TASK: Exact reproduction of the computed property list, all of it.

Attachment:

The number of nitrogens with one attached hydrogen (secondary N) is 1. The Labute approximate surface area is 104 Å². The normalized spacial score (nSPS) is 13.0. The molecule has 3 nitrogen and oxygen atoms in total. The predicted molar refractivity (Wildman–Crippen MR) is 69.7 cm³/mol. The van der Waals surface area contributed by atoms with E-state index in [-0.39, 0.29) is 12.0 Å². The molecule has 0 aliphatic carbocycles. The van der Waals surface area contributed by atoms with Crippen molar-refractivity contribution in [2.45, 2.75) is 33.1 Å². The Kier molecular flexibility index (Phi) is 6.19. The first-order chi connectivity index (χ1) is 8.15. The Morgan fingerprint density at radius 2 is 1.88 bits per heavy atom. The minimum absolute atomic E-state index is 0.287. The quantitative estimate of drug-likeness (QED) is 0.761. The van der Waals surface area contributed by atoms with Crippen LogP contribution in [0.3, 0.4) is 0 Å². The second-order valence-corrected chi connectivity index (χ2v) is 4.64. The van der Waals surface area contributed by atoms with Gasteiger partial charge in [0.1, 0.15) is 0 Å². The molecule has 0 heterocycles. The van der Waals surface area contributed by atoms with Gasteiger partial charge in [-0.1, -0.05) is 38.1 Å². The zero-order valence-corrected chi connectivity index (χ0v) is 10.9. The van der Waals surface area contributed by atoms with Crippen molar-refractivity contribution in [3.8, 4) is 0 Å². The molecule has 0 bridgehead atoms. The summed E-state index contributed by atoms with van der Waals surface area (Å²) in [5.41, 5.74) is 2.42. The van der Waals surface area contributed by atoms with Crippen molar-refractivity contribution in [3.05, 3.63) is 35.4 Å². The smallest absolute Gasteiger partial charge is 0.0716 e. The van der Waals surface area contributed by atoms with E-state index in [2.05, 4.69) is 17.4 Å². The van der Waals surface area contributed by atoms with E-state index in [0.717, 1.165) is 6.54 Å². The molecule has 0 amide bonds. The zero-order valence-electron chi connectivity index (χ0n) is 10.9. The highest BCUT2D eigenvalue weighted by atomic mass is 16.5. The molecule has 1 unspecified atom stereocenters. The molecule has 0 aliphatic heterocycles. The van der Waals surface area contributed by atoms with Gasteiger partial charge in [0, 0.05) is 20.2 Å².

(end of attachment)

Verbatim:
The number of nitrogens with one attached hydrogen (secondary N) is 1. The Labute approximate surface area is 104 Å². The normalized spacial score (nSPS) is 13.0. The molecule has 3 nitrogen and oxygen atoms in total. The predicted molar refractivity (Wildman–Crippen MR) is 69.7 cm³/mol. The van der Waals surface area contributed by atoms with E-state index in [-0.39, 0.29) is 12.0 Å². The molecule has 0 aliphatic carbocycles. The van der Waals surface area contributed by atoms with Crippen molar-refractivity contribution in [2.45, 2.75) is 33.1 Å². The Kier molecular flexibility index (Phi) is 6.19. The first-order chi connectivity index (χ1) is 8.15. The Morgan fingerprint density at radius 2 is 1.88 bits per heavy atom. The minimum absolute atomic E-state index is 0.287. The quantitative estimate of drug-likeness (QED) is 0.761. The van der Waals surface area contributed by atoms with Crippen LogP contribution in [0.3, 0.4) is 0 Å². The second-order valence-corrected chi connectivity index (χ2v) is 4.64. The van der Waals surface area contributed by atoms with Gasteiger partial charge in [0.1, 0.15) is 0 Å². The molecule has 0 heterocycles. The van der Waals surface area contributed by atoms with Gasteiger partial charge in [-0.1, -0.05) is 38.1 Å². The zero-order valence-corrected chi connectivity index (χ0v) is 10.9. The van der Waals surface area contributed by atoms with Crippen molar-refractivity contribution in [3.8, 4) is 0 Å². The molecule has 0 bridgehead atoms. The summed E-state index contributed by atoms with van der Waals surface area (Å²) in [5.41, 5.74) is 2.42. The van der Waals surface area contributed by atoms with Crippen molar-refractivity contribution in [3.05, 3.63) is 35.4 Å². The smallest absolute Gasteiger partial charge is 0.0716 e. The van der Waals surface area contributed by atoms with E-state index in [2.05, 4.69) is 17.4 Å². The van der Waals surface area contributed by atoms with E-state index in [0.717, 1.165) is 6.54 Å². The molecule has 0 amide bonds. The zero-order valence-electron chi connectivity index (χ0n) is 10.9. The highest BCUT2D eigenvalue weighted by atomic mass is 16.5. The molecule has 1 unspecified atom stereocenters. The molecule has 0 aliphatic heterocycles. The van der Waals surface area contributed by atoms with Gasteiger partial charge in [0, 0.05) is 20.2 Å².